(2012 is getting included as I skipped out on doing this last year)

Unlike virtuous, self-improving people with social lives like RC2, I tend to stick to novels, and I tend to be a pretty easy mark on books so if I read something about one or read an interview with an author suddenly I find myself on Amazon ordering it. I don’t actually get many as gifts, and I hardly ever get recommendations. So anything I read is very much a product of my own rather scattered online influences. In fact, I’m even on Goodreads, and hardly ever go after something one of my friends reads (says something perhaps about my limited social circle). (Incidentally, if you know me in Real Life and you’re on Good Reads, I’m pretty good at keeping that up.) Some of you who may pay attention to these things or have a keen sense of the passage of time as marked by book reviews might sense a theme, but really there isn’t much. It’s all over the place.

Once again, the rules: I don’t include here anything I’ve read before (although my rereading abilities have dwindled DRASTICALLY since those halcyon days of my youth (you may think I’m referring to time before The Child, but I think we all really know I mean time before Twitter)) or cookbooks or the sort of thing you pick up for reference, rather than read cover-to-cover.

I’m actually kind of excited about this list, because I feel like in 2012 I discovered foreign literary awards shortlists, which I would buy and add to my to-read pile, which, I might add, is HUGE, and I still have stuff there that I ordered when this list begins. But, here we go:


Julian Barnes, The Sense of an Ending
Fiction, 2011

Stephen Kelman, Pigeon English
Fiction, 2011

Suzanne Collins, The Hunger Games (treated here as a set since I read the all at once and, really let’s face it, don’t see a point in actually owning them (borrowed from a coworker))
Distopian Young Adult Fiction, 2008, 2009, 2010

Ali Smith, There But For The
Fiction, 2011

Madeline Miller, The Song of Achilles
Fiction, 2011

George R. R. Martin, A Game of Thrones, A Clash of Kings, A Storm of Swords, A Feast for Crows, and A Dance with Dragons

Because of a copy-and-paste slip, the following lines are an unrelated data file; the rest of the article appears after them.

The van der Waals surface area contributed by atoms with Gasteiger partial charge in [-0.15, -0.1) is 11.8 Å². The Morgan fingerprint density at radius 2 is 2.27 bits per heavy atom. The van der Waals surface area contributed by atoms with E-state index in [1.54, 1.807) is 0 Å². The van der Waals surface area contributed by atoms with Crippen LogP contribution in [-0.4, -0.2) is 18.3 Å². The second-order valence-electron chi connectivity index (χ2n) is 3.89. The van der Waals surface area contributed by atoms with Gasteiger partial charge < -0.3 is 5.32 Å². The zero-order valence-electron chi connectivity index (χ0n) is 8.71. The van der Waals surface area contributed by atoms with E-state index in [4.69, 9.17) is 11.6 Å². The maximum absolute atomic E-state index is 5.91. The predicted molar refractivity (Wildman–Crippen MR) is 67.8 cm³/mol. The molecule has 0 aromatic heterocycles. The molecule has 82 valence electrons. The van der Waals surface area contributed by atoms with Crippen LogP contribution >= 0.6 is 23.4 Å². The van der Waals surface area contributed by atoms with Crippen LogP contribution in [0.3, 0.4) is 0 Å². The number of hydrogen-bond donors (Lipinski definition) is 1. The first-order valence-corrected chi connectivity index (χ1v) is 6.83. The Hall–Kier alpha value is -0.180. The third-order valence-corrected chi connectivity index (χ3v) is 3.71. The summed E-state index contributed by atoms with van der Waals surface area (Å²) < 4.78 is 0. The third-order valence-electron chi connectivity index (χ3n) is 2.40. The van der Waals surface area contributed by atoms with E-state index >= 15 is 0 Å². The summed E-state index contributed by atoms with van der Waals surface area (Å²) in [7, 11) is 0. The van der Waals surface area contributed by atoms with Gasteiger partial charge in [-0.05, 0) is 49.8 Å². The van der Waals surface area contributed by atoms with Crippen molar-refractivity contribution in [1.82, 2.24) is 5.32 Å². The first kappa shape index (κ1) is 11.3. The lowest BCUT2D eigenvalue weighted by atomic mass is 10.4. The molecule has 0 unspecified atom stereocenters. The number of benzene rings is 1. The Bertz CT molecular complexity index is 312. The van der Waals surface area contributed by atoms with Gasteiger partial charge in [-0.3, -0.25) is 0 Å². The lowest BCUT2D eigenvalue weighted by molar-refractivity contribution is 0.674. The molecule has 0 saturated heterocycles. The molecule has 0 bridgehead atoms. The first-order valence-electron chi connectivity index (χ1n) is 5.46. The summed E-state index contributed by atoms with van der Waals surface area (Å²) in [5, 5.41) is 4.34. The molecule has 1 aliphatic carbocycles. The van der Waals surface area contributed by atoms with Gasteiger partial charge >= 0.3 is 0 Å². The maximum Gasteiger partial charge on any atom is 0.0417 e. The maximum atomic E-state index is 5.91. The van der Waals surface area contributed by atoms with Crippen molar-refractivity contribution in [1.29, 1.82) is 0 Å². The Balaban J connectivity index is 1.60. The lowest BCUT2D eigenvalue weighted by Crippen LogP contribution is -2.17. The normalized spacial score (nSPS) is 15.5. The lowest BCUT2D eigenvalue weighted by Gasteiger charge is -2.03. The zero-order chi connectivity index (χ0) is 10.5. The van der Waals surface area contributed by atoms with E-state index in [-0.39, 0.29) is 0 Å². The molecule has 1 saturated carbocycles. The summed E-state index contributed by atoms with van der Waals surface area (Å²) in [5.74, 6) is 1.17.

Historical Fantasy Fiction; 1991, 1998, 2000, 2005, 2011 (yeah I read them all at once and yeah it took me about six weeks of HELL) (I recommend reading them, I don’t recommend buying anything better than the Mass Market Paperback)

Patrick Dennis, Auntie Mame
Fiction, 1954


Hillary Mantel, Bring Up the Bodies
Historical Fiction, 2012 (rarely for me, I didn’t read the first one first, but it had just won the Man Booker Prize)

Kate Mosse, Labyrinth
Historical Fiction, 2005

Geraldine Brooks, Caleb’s Crossing
Historical Fiction, 2011

India Knight, Mutton
Fiction, 2012

Winifred Watson, Miss Pettigrew Lives for a Day
Fiction, 1938

P.D. James, Death Comes to Pemberley
Historical Mystery, 2011

Tracey Thorn, Bedsit Disco Queen: How I Grew Up and Tried to Be a Pop Star
Memoir, 2013

Jilly Cooper, Jump!
Fiction, 2010

Jane Harris, Gillespie and I
Historical Fiction, 2011

Giles Coren, How to Eat Out
Memoir, 2012

Compton Mackenzie, Whisky Galore
Fiction, 1947

Hannah Kent, Burial Rites
Historical Fiction, 2013

Ian Rankin, Standing in Another Man’s Grave
Mystery, 2012

Agatha Christie, Poirot’s Early Cases
Mystery Short Stories, 1937

Agatha Christie, Hallowe’en Party
Mystery, 1969

Agatha Christie, Three Act Tragedy
Mystery, 1935

Agatha Christie, Hercule Poirot’s Christmas (I usually get my Agatha Christies from a used bookstore so mine has a different title from the one on Amazon because it’s very much of Yore)
Mystery, 1939

Barbara Pym, Excellent Women
Fiction, 1952

The Awards!

Best Book of 2012: Julian Barnes, The Sense of an Ending

Best Book of 2013: Hannah Kent, Burial Rites

Best Nonfiction: Tracey Thorn, Bedsit Disco Queen: How I Grew Up and Tried to Be a Pop Star

Most Funniest Like OMG: Giles Coren, How to Eat Out

Most Funniest Fiction Like OMG (but the above was funnier so wins overall): Patrick Dennis, Auntie Mame

Most Irritatingly Spotty But Could Have Been Good With A Decent Editor Damnit But I Mean Really What Were They Thinking And Yet I Still Want To Complete The Series: Kate Mosse, Labyrinth

Most Depressing Because Oh Lawdy The Lives Of The Puritans Were Unrelentless But Come On It’s A Novel Innit But Hey Still Totes Worth Reading: Geraldine Brooks, Caleb’s Crossing

I Don’t Do Cookbooks But Honourable Mention Goes To:

• Jamie Oliver, 15 Minute Meals
I bought this via Amazon from the UK over a year ago and I recommend getting it now before the Americanized version comes out (the show is due to broadcast here soon and they can’t have been using those 18 months for good). If you don’t have it and use it basically all the time, you’re just plain doing it wrong.

• Gwyneth Paltrow, It’s All Good
I know, it’s Gwynnie, but I bought this pretty soon after it came out last spring (Caitlin Moran convinced me since she was tweeting pretty endlessly about how it was actually good) so I gave it a shot and honest to god I’ve barely made anything else from outside of it since. Again, I know it’s Gwynnie, but it’s a really good cookbook.

And just to wrap up the Desert Island Food and Drink Category:

• Harry Craddock, The Savoy Cocktail Book
I bought this from Anthropologie years ago, actually, but then a couple of years back Peter went on a cocktail-course at a swish bar in SF for a work fun thing which happily coincided with us moving into a place with an actual ice maker and it got dusted off. It is SO good. There are other cocktail books which are really useful and lovely but this one is basically the totes-best-evs-I’m-not-even-joking perfect.